Has The Prince of Nothingwood provided you with the answers to those questions?

It has, and I hope it helps people to think about this question. It tells you that there is an urgent need to make images, to make films, even during war,and even if you don't have the money. And even if the films are not very good, they will find somebody who will like them. So something is going to happen, and I think that's very touching. I don't like Shaheen's films, I hardly watched them -- I paid somebody to watch them. But I'm very moved by all these people that do like his films, and it makes you think about the value of art and the purpose of why we make cinema. I used to study aesthetics in London, so it was one of the questions I had and while the film is lighter than this, that's what was in mind.

The film uses Shaheen as a doorway, beginning as a story about one man which becomes a story about Afghanistan, its people and culture.

Yeah, but it's not so much about Afghanistan and it's not my purpose is to say things about the country. There's one guy like him in Iran who makes cowboy movies in the Iranian desert and there's also a guy like that in Tunisia. I mean you have this person with an urgent need to film whatever they have under their hand and since it's war, then it tells you something about the war. But it's not so much interested in him.

There was a lot of editing, 148 hours that you haven't seen [laughs]. Making a documentary is really telling a story and I don't have any idea of objectivity -- it is my point of view on Shaheen. Some people say to me that they would like to show his films, that they really want to see his films, and I say: "You don't see how much I have edited. I show you the very nice parts of his films." People think he's a great filmmaker and that's the story I wanted to tell -- but I could have told another story.

To my mind, objectivity is a human construct, a falsity that does not exist.

Except mathematics maybe, and sometimes physics.

The purist opinion of documentary as objective is therein built on a faulty premise. From the subjective choices of the filmmakers that bleed into the film to the subjectivity of the subjects, it's not purely objective. Hence, it calls into question the traditional dividing line of the objectivity of documentary and the subjectivity of narrative fiction.

Totally! It's the editing, and why you chose this guy, how you film it and what you show, or what you don't show. It's not only subjectivity, it's storytelling. Not many people ask me about this, they take it for granted that it's the real Shaheen. But I'm not lying, I'm not saying things that aren't true, but I am telling a story, a fictional story out of what I filmed. I took scenes that happened one day and I put them with another story that happened three months later and that's why we had seven months of editing with three editors. So it was a lot of work.

One of the striking aspects of the film are the light and comedic moments offset by a darker and heavier sensibility, which include moments when, for example, Shaheen talks about arranged marriages.

We made 70rough cuts and there was one version we tested and you couldn't believe you were in Afghanistan. People would say: "Oh this is too funny. You don't see Afghanistan, it's just a bunch of crazy guys." I then said: "Let's put in a little more darkness." You then have to strike a balance and to me, if it's not perfect, I'm happy.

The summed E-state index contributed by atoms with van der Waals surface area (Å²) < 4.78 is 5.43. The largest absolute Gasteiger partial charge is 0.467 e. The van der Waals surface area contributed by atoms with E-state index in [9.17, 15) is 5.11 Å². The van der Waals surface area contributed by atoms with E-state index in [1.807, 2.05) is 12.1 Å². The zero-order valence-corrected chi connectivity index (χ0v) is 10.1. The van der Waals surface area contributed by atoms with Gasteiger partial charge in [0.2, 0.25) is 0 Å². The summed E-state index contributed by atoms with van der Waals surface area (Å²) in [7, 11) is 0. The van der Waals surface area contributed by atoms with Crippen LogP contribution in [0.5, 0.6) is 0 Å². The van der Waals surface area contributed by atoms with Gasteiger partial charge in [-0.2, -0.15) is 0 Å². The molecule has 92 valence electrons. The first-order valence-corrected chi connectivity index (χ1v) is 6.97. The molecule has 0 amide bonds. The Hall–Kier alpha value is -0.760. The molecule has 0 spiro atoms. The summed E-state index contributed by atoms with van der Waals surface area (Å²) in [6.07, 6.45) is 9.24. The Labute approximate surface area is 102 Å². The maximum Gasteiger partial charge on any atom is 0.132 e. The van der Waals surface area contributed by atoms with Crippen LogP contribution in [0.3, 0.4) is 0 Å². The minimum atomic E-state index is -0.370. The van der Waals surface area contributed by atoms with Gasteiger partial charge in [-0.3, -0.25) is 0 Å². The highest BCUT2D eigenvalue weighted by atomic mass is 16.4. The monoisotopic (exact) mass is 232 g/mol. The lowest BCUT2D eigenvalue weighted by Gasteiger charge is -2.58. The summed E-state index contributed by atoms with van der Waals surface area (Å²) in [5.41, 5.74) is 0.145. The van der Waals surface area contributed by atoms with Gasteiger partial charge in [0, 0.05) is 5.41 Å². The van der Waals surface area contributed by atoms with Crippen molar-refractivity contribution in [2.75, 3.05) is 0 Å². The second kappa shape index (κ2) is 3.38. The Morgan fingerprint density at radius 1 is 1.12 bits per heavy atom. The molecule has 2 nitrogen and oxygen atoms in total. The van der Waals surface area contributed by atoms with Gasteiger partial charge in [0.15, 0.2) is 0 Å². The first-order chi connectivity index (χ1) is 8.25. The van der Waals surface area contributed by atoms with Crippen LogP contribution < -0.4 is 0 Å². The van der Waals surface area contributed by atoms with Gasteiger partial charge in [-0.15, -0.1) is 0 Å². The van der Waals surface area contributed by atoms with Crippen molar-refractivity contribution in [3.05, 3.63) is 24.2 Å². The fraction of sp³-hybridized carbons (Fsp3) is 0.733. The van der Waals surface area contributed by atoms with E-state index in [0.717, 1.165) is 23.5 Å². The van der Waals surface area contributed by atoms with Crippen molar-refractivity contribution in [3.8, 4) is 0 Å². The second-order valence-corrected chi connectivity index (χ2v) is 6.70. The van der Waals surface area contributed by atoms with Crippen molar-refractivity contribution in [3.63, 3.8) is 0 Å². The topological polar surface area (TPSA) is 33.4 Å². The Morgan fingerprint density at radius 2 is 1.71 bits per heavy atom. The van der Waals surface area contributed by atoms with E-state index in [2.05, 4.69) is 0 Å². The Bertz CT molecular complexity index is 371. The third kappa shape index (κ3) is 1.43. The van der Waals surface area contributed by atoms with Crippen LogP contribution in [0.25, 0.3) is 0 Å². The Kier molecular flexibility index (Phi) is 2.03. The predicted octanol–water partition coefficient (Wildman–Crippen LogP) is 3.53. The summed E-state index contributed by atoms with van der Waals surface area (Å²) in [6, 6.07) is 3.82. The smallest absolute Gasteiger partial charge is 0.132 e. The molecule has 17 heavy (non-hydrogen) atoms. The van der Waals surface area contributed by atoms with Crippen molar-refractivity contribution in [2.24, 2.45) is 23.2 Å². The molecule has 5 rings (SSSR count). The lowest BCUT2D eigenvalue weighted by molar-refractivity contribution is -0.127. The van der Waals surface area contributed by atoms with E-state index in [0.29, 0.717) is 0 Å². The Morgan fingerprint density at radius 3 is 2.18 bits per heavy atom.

Shooting the film in a dangerous and volatile part of the world, was the approach that once you had enough footage you then looked to shaping the film in the edit?

It's not when you feel you have enough, it's finding a balance between security and artistic concerns. That's it. You have a plan and you have an agenda. There are things you want to do, but it has to be balanced with security concerns. The real story I was going to tell about Shaheen I found in the editing room and in the end, I only kept five days of the shoot. The whole film takes place in Bamyan (Province), nothing in Kabul, although I had weeks and weeks of footage there that I had to take away.

There's a moment when Shaheen asks if you are scared, which sees him verbalise our silent recognition of your boldness and courage to bring this story to the screen.

It's very difficult and it's not like you are walking in the street and there's a bomb. This is not what's difficult. The difficulty is to cope with your fear and to have rules and to follow or to not follow those rules. There are many foreign people that never go out at all in Kabul -- it is forbidden. You have British diplomats who do not even drive their car from the airport to the embassy -- they will take an helicopter that costs £2,000 each way. Then you have foreign people who walk in the street without a scarf -- these girls get kidnapped.

In between these you have Shaheen, who is telling me all the time that I'm too scared, because it's a man's value to be brave and he's a brave guy, there's no question about that. He was in an attack two weeks ago. There was a bomb in a Shia Mosque and he helped to carry out the bodies. So there's no kidding about the fact that he's a brave guy and he has to be because he's been fighting to make his films. But you are in the middle of this and I'm not a brave person at all and I don't think being brave is a very important question. It is, but I'm not brave, I'm very scared and so in the middle of all of this stress it's enough just to manage to not go crazy, or to not drink too much [laughs].

Salim Shaheen and Sonia Kronlund (courtesy of Pyramide Films)